Proving that he is not a one meat wonder, Mark Schatzker who I interviewed about his book Steak asks what's the beef with sending food back in restaurants with In defence of foodism: An epicurean fights back (Globe and mail, March 25).
The dish returned was duck confit which besides lacking in taste was also overcooked according to Mark Schatzker's description.
Wanting to make sure he did the right thing, he asks a number of 'experts' in Canada and the US for 'points of etiquette' to observe when returning food.
Widening the debate beyond foodies and food writers, let me add a few observations gained from my 20 years serving food in restaurants.
One way to prevent one customer from getting his meal after the rest of the party is done is to spot the problem before it happens.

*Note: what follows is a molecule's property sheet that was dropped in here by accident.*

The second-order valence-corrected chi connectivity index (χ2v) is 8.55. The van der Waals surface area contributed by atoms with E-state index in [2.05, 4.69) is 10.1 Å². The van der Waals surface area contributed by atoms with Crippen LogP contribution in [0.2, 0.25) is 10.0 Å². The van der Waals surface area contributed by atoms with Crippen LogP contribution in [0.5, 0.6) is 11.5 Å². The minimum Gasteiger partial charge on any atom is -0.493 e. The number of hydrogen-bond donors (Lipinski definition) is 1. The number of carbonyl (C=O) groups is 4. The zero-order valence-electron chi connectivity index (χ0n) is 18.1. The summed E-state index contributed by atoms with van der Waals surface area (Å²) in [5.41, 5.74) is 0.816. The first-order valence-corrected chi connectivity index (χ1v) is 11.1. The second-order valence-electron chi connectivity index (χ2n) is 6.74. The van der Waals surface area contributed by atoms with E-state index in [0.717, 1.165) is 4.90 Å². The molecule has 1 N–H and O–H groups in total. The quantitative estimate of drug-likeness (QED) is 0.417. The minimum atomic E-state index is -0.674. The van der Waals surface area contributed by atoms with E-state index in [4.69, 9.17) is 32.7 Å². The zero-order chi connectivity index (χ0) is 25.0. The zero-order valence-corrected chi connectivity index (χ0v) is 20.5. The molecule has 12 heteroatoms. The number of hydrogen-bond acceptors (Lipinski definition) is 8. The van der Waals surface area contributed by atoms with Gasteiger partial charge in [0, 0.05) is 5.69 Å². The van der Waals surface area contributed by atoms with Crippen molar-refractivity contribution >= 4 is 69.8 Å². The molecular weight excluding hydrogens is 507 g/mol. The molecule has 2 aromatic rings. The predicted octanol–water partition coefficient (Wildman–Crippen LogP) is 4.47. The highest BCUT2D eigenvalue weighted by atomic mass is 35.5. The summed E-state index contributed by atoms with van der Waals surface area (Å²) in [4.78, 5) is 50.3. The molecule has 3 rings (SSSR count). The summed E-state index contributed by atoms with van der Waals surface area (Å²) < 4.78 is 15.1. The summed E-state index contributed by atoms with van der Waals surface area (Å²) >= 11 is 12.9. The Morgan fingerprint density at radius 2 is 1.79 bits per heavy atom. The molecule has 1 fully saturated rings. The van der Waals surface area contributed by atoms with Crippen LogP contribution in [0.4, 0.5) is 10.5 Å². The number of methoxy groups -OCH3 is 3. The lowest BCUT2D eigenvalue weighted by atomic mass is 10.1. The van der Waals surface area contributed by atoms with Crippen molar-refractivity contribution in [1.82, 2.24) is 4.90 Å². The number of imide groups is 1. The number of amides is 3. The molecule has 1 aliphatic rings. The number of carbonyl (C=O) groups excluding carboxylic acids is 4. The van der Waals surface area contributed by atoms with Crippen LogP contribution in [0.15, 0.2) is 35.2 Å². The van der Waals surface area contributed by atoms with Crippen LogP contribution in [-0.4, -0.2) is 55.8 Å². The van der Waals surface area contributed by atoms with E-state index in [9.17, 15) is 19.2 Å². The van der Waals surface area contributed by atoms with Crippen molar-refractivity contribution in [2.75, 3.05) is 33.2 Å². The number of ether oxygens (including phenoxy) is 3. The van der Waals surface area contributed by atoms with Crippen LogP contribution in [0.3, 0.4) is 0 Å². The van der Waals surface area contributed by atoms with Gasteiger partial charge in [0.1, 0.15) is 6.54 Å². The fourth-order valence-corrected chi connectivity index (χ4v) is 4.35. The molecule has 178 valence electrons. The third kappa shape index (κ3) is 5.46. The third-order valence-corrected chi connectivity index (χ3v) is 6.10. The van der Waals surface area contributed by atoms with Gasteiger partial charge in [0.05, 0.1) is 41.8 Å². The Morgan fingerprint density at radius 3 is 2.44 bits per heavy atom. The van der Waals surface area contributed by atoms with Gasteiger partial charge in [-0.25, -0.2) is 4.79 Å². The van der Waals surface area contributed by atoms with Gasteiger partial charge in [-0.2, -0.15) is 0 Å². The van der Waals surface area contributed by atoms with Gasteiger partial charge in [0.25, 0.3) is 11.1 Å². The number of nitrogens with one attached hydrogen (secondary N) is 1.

If a dish is not cooked the right way, server should let the kitchen know before it is expedited so they can fix it.
Granted starting a rack of lamb over might take some time while a rare tuna or a scallop dish will be an easier task.
It could also be wise to let customers know that well done scallops or hanger steak might not live up to their expectations.
In any case, if you have an issue with what was served, best way to have problem fixed quickly is to let staff know ASAP without taking it out on them. Be nice.
Thanks to Diane Jacob of Will Write for Food for bringing Mark's musings to our attention.
(* Photo of Duck Confit with Salad by Stu Spivack via Wikimedia Commons. More of his Food Photos can be found on Flickr)